This is the time of year when I start to see fruit in the vineyard and get greedy. I start to think about all the barrels of wine we have sitting out there, and I can't wait to get them in to the winery. Of course, it's not that easy.
The berries have set, and most are between BB-size and pea-size. Here's an idea of what they look like. A few more weeks from now and we'll be past the critical stage of fruit development as far as disease concerns go. This spring has produced some of the most intense disease pressure I have seen. The only thing in our favor has been the fact that all the moisture was coupled with cooler temperatures which kept the vine growth a little in check. This meant that the vines weren't outgrowing the fungicide sprays we were putting on them.
Bottom-line for this climate is that we can't grow grapes organically. Perhaps more accurately, we can't grow them organically on a successful, commercial scale. I really wish we could. Nobody I have ever met has ever said that they would prefer conventional farming to organic. Fungicide sprays are expensive, time-consuming, not always environmentally-friendly (although we all do our best), and not completely reliable.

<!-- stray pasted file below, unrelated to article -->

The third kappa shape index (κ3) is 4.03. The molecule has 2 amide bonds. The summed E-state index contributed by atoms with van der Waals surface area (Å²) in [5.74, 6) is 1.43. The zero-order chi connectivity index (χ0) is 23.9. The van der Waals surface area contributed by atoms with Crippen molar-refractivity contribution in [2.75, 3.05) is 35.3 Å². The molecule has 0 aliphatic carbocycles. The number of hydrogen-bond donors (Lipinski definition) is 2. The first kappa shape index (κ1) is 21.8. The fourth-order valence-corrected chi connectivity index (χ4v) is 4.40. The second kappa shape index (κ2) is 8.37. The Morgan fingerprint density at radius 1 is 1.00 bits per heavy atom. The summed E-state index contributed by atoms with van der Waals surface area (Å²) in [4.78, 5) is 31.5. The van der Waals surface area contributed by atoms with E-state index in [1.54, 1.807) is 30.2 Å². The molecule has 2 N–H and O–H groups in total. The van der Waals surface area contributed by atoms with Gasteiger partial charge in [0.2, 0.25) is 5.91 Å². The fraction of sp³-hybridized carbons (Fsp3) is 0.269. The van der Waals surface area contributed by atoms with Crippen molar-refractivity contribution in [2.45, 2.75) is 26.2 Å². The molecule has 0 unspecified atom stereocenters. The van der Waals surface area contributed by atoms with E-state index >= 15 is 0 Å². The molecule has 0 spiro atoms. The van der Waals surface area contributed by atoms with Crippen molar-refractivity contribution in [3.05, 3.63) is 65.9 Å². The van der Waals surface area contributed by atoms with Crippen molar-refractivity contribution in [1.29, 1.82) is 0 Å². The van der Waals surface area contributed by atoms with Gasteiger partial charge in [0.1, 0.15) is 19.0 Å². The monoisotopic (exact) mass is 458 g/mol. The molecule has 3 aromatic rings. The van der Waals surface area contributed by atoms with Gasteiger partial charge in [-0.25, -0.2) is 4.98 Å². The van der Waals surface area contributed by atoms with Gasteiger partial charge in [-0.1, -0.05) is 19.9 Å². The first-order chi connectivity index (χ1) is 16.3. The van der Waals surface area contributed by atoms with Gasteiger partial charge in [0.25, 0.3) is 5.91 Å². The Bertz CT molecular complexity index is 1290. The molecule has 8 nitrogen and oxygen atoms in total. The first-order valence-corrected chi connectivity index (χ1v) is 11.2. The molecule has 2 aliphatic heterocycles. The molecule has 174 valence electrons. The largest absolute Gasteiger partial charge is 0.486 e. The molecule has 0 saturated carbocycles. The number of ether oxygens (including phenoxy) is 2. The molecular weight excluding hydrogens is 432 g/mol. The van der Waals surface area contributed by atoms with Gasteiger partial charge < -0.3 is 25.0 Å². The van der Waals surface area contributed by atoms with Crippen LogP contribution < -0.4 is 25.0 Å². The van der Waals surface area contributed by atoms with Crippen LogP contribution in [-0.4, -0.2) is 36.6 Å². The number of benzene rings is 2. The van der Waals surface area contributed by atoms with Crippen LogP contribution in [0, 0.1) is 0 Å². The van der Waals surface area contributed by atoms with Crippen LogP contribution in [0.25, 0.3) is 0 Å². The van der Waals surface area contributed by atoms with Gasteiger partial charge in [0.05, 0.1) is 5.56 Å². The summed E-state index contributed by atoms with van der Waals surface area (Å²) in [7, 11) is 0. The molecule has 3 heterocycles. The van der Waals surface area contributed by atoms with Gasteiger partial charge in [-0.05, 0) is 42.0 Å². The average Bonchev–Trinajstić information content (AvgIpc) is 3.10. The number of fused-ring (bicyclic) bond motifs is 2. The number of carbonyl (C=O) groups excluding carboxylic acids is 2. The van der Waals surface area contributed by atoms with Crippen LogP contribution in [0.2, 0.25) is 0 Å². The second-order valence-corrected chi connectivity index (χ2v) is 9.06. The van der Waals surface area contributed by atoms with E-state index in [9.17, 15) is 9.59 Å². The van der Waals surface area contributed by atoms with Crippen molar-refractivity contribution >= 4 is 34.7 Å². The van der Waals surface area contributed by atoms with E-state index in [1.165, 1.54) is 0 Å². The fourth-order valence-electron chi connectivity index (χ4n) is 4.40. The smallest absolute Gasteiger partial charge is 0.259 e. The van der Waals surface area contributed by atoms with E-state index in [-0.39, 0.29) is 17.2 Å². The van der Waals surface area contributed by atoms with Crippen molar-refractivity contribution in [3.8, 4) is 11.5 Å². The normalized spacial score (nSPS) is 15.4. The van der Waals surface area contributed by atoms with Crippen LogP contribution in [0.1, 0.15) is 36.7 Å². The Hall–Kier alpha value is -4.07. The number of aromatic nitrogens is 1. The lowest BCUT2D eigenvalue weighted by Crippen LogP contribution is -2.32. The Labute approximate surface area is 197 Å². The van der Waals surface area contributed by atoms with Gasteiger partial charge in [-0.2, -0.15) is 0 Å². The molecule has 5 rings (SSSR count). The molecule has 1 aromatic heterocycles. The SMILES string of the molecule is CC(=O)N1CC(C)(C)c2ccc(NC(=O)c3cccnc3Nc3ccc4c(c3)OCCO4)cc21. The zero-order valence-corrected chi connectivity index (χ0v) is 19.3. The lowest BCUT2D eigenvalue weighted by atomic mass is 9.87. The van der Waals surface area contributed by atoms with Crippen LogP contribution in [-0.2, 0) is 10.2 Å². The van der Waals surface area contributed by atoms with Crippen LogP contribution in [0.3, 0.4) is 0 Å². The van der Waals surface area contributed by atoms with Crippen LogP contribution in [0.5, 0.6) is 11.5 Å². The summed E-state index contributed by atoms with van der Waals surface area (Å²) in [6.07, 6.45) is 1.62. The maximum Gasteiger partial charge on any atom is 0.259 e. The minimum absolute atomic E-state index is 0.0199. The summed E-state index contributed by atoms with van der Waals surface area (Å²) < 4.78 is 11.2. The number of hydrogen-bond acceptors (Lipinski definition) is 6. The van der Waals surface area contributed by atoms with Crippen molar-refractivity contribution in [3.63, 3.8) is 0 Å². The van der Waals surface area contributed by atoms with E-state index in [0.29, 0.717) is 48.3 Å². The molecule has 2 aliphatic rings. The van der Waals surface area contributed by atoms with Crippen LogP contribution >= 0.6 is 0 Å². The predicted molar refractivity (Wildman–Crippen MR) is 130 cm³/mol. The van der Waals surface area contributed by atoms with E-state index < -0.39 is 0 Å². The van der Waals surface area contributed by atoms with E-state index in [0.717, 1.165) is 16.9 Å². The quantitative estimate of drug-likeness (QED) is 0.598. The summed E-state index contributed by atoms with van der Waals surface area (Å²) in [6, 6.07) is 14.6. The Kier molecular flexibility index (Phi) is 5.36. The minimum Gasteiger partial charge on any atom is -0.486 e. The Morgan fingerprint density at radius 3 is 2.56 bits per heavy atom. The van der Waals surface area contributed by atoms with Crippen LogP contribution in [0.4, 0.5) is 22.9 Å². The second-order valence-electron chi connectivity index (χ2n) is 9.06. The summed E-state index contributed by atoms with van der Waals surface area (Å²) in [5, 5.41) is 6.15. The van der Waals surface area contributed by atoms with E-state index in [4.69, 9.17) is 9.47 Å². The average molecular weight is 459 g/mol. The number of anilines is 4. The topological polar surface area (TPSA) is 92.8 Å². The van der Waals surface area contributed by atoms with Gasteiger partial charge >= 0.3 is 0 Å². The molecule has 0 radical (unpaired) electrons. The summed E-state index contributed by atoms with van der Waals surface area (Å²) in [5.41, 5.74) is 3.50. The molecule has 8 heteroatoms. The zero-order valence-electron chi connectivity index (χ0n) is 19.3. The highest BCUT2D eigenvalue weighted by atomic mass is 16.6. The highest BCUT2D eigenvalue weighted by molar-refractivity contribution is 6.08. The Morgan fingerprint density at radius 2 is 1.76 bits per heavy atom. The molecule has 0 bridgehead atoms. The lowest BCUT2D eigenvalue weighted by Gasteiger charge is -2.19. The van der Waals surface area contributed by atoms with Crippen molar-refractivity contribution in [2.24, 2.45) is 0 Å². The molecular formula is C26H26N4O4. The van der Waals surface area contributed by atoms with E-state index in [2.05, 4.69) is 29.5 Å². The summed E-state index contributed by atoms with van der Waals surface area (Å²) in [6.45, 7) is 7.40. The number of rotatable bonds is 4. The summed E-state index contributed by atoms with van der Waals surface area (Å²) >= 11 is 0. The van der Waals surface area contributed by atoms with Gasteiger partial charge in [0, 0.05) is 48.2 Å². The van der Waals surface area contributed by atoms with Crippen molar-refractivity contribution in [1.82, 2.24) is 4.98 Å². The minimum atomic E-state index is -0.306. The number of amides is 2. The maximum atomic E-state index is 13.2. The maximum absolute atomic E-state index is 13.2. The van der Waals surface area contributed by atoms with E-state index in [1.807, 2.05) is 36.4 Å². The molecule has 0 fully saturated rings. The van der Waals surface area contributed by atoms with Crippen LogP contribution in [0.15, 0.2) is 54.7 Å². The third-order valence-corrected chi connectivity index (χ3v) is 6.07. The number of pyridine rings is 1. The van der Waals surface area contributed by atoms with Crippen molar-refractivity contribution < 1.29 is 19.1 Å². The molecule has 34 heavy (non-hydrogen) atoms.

If you look closely at the picture, you can see some spray residue on the leaves and the grapes themselves. This is mostly sulfur (an organic fungicide) that I use to fight off powdery mildew in our vineyard. The grapes are Chardonnay, and in 2006 I lost two-thirds of my crop to this fungus. I am religious now about keeping vigilant against these mildews. I have become the nozzle-head with tractor-butt, but my grapes are clean. So far.
Naturally, anything can go wrong. Best laid plans of mice and men, etc. What happened for me in 2006 was that I could go back and look at the history and say, yes, I did work really hard at disease-prevention, but I didn't work hard enough at it. These days, I take no prisoners. It's always the things you can't see that tend to bite you in the ass, and it's hard to see microscopic bad guys. I'm out there every 6-7 days for until we're past the critical time for the fruit.
It's the dream of barrels of Allegro wine sitting in our cellar next fall that gets me out of bed before 4 AM to put on the sprays that let me sleep till 6 AM the other days. And as I try to stay awake on the tractor in my Tychem suit, I also dream about the future when none of this is necessary. When we've mapped the grape genome and have been able to breed mildew resistance into our European grape varieties. That'll be the day....